PHE stresses the importance of good hand hygiene when visiting farms

lambs

The Easter break is a great time to enjoy the outdoors with your family and friends.
Public Health England (PHE) encourages people to enjoy the countryside during springtime, especially engaging in physical activity which has a positive impact on your health and quality of life

At this time of year, as people are starting to venture outdoors more, we typically see an increase in gastro-intestinal infections associated with these activities including farm visits.

In 2017 between January and March there were 20 cases of Cryptosporidium and 19 cases of Cryptosporidium for the same period for 2018 with potential links to a farm. Cyptosporidium is a disease that causes mild diarrhoea.
With this figures in mind, it’s a good time to remember that washing hands properly after using the toilet and before eating food is a healthy habit to adopt.

We know that having the right hand washing facilities at the right height and in the right place is particularly important to encourage hand washing. The best farms in the South West have facilities based in a practical place and hot water and soap readily available.

And to make it easier down on the farm to time how long you have washed your hands for, simply recite a single verse of nursery rhyme favourite Old Macdonald which takes around 20 seconds, children should always be supervised when washing their hands.

Its also important to be aware that lambing season runs from January – April so if you are pregnant and visiting a farm during Easter, it’s important to remember to avoid close contact with lambs and sheep.
We know that some infections can be passed from sheep to humans and if a pregnant woman becomes infected, it could harm her and the unborn child.

Dr Toyin Ejidokun, health protection from Public Health England South West said:
“Visiting a farm is an enjoyable and educational experience for many people, particularly children. However, visiting a farm carries a small risk of catching infection from animals or the environment.
“Farm animals can be the source of several bugs that can be passed from animals to humans and cause illness. Some can be particularly serious for children or pregnant women.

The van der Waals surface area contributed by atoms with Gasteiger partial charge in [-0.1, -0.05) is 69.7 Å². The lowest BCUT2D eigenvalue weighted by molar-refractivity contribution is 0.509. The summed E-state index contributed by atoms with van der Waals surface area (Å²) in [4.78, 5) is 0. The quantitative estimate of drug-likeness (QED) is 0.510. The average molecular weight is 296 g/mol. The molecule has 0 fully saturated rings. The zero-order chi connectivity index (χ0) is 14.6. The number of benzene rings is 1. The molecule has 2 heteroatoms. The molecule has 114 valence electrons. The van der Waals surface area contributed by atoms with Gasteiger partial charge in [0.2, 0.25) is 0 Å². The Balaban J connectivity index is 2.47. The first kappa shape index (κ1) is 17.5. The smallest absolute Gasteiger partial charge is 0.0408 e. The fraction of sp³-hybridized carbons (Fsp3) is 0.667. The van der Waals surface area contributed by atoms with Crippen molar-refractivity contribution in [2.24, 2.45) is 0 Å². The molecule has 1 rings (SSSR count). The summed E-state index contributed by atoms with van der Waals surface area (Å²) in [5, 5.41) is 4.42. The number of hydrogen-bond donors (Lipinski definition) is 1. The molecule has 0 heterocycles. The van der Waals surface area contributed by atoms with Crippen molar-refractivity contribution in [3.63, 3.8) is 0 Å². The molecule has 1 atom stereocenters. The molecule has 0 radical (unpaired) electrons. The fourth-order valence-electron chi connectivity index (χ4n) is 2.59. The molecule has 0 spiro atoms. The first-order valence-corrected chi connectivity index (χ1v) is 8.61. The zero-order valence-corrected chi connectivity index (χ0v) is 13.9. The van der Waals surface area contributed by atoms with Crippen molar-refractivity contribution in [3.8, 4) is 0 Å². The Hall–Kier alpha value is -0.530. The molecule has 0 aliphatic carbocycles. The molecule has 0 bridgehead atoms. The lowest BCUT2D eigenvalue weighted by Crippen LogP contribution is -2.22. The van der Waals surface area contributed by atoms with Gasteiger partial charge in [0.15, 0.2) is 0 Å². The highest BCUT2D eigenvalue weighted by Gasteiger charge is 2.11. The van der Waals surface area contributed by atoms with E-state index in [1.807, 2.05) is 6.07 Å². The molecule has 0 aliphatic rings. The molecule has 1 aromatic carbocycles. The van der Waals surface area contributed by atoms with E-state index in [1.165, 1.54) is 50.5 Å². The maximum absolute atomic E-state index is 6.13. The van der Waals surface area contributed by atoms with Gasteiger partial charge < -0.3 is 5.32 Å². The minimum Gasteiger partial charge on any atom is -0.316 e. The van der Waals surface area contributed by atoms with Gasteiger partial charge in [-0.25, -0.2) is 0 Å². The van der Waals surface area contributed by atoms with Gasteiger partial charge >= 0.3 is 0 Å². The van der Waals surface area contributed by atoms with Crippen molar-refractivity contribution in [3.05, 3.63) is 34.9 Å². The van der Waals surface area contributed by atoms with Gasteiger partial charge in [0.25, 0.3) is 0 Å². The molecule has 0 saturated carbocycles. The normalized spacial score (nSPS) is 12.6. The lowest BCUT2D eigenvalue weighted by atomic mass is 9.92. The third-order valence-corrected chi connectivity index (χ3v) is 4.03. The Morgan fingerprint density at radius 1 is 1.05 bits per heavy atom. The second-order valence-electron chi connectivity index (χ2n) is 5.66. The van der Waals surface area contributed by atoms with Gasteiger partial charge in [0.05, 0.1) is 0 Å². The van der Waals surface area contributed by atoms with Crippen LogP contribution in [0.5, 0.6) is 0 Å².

“Infection can be picked up from the animal’s body, its poo or from areas where animals have recently been. If the germs are on your hands, you could accidentally pass them to your mouth. You can’t see the germs, so your hands may appear clean.

“Washing your hands thoroughly with soap and hot water immediately after you have had contact with animals will reduce the risk of infection. Hand gels or wipes are not a substitute for washing your hands with soap and running water although they are better than nothing if soap and running water is not available.”
Scott Mears, Teacher at Fairfield High School, Bristol said:

“We know how enjoyable a farm visit can be and we encourage our families to visit farms. We love hearing about what children have been doing while away from school in the Easter holidays. However, visiting a farm carries a small risk and we want to help play a part in reminding families to take small measures to protect their children.
“When our school takes children out of the school setting, we carry out a risk assessment to make sure the children are safe while in our care and away from the school environment. On farm visits, we make sure children wash their hands with soap and water after touching animals and before eating food. We also ask that children do not to eat sweets, crisps or chewing gum while walking around the farm.

“We know it’s often easier to supervise young children but older secondary aged children may need a little cajoling and this is where it might be beneficial to explain the risks from animals and the environment at farms and how they can be picked up from touching the animal, it’s faeces or the environment.
“We wish all our families a happy, healthy Easter.”

David George, Spokesperson for National Farmers Union said: “The NFU is passionate about educating young people about food and farming. We know how rewarding and educational farm visits are and, by just taking the simple precaution of washing their hands after they have had contact with an animal or farm environment, families can rest assured that their visit won’t result in any unwelcome illness.”

What to do when visiting a farm
Following the simple rules listed below will help to keep you and your children safe from infections that may be found on open farms. Pregnant women need to take particular care as infections acquired from animals can be harmful to them and their unborn baby.

Do wash your hands thoroughly with soap and water after you have touched animals, fences or other surfaces in animal areas.
Do wash your hands thoroughly with soap and water before eating or drinking.
Do remove and clean boots or shoes that might have become soiled and clean pushchair wheels. Then wash your hands thoroughly with soap and water.

Do supervise children closely to ensure that they wash their hands thoroughly.
Do eat and drink in picnic areas or cafes only.
Do not put hands on faces or fingers in mouths while petting animals or walking round the farm.
Do not kiss farm animals or allow children to put their faces close to animals.
Do not eat or drink while touching animals or walking round the farm. This includes not eating sweets, crisps or chewing gum.

Do not eat anything that has fallen on the floor.
Do not use gels or wipes instead of washing hands with soap and water. Gels and wipes do not remove bugs in dirt.
If you are planning a school or group visit to a farm, you also need to make sure that you’ve considered all the risks and taken steps to manage them. Guidance is available to help schools and teachers do this.

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